Definition 1. Epsilon is a Letter of the Greek Alphabet.
Definition 2. When Calculus was first discovered by Isaac Newton and Gottfried Leibniz, and refined by Leonhard Euler, the foundation of their discovery was...difficult to describe. Newton called them fluxions. Leibniz called them infinitesimals. I'm not sure what Euler called them, but every time he needed one, he'd ask for a number greater than zero, but smaller than any other number.
As Calculus matured, mathematicians decided that they didn't like this fuzzy, intuitive concept. They wanted real, down-to-earth numbers, darnit! So mathematicians formalized this concept:
Give me any number greater than zero--which we'll call our epsilon given--and no matter how small it is, I will find another number, also greater than zero (which we'll call delta) so that, as long as the input of my function is smaller than delta, the output will be smaller than epsilon.This is a bold claim, and it's been the bane of calculus students for centuries. But it's really a simple idea: give me something small, and I can make sure that my function will fit nicely into that itty bitty region.
And it is this tiny idea that has made so many powerful things possible: travel to the Moon, to Mars, and beyond; rides on roller coasters; tall buildings, long bridges, and high-flying airplanes; business analysis; growth of populations and decay of radioactive materials; understanding of electricity, heat, and water flow; and so much more.
Thus, epsilon is synonimous, not just of the small, but of the great power of the small as well.
What does Epsilon have to do with anything else?
The power of the small isn't just limited to numbers, or to engineering. The power of the small is an important social principle as well. Every economy is, of necessity, based on individuals making daily decisions on how they should live. The individual is the smallest minority. Any society that empowers the smallest minority--the individual--will thrive. Any society that hampers the individual will sicken and die. And the only way to empower individuals is to trust them to make the best decisions for their own lives.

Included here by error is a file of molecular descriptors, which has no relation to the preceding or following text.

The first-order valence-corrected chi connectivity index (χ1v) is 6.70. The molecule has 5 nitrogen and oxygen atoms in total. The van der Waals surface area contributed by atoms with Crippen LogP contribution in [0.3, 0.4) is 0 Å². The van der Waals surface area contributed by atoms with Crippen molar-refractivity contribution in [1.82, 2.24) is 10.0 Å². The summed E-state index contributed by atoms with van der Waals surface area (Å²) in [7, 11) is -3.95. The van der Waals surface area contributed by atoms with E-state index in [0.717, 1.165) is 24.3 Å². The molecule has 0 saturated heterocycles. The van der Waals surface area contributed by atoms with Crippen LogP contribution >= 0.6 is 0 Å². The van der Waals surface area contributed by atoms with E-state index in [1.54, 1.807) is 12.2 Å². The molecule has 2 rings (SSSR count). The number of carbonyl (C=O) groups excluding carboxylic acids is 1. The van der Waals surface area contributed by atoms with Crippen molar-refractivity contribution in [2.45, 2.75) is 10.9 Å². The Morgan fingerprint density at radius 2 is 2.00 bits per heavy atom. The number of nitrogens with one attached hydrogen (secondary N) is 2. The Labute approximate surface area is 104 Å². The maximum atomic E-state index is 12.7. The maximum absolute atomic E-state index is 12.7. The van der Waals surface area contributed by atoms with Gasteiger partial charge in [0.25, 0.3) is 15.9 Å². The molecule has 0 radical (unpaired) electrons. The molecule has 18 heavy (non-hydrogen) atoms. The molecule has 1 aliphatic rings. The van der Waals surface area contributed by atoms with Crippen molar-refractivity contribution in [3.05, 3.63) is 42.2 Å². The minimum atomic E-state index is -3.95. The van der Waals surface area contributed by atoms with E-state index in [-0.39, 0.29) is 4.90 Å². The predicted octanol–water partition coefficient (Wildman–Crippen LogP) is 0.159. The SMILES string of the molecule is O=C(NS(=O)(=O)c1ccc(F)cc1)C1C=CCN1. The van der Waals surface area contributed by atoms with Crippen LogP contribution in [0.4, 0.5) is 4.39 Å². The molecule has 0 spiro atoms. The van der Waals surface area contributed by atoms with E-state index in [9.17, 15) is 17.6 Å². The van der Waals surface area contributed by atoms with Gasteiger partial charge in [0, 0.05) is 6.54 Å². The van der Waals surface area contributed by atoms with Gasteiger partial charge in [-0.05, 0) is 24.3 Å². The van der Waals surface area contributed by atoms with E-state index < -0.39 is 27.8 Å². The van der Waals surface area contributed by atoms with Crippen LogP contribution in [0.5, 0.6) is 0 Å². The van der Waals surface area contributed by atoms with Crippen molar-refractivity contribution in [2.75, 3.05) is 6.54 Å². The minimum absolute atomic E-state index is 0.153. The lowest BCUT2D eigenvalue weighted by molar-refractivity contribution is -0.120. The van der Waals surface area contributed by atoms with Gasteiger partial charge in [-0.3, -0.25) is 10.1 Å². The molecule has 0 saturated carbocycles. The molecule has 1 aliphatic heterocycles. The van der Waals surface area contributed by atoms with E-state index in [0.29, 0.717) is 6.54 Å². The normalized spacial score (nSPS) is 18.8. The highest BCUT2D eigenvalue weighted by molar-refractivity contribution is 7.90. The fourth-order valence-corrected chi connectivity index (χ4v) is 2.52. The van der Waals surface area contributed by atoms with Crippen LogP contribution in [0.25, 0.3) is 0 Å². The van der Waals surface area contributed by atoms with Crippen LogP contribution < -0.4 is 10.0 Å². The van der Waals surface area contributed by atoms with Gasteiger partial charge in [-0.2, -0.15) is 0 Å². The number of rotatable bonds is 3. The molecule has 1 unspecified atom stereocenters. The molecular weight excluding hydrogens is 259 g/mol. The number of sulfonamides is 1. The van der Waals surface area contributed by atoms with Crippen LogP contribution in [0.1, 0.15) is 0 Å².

We live in an era where State intervention is the norm: onerous regulations and fines prevent individuals from exploring new employment opportunities, and even push small businesses out of business--or sometimes just prevent their growth--leaving only big corporations to provide us with goods and services. Hideous taxes prevent individuals from spending time with their families. Perverse incentives have been created by our governments to spend rather than to save. All this drains our motivation to try new things, or to do what's best for ourselves and those we love and care about!
This is not to say I'm against big corporations...but corporations need to start somehow, and the best ones start as a couple of nerds tinkering in a garage somewhere. Corporations also need competition, so they could continue to provide the best service--and so they could be killed off, when they don't. Without nerds tinkering in their garages, there is no means to create the competition that ensures the vibrancy of our ways of life.
Hence, this is a place to advocate for the Small, and to highlight the obstacles that they face.
Who am I?
My name is Alpheus, and I am a mathematician. At one time, I wanted to be a college professor...but after a few semesters of teaching, I realized that I needed to do something different. I am still trying to figure out how to best leverage my love of mathematics, so that I could provide for my family, and have enough free time to pursue other interests as well.
I have also become increasingly aware of how intrusive our American government, and even our State and Local governments, have become--and how these intrusions interfere with our pursuits of happiness. Politically, I've come to describe myself as a "conservative libertarian": I have come to understand that, while we need to seek to learn what is good, and then do it, I have also come to understand that the less that Government interferes with that, the better off--and the better morally--we are.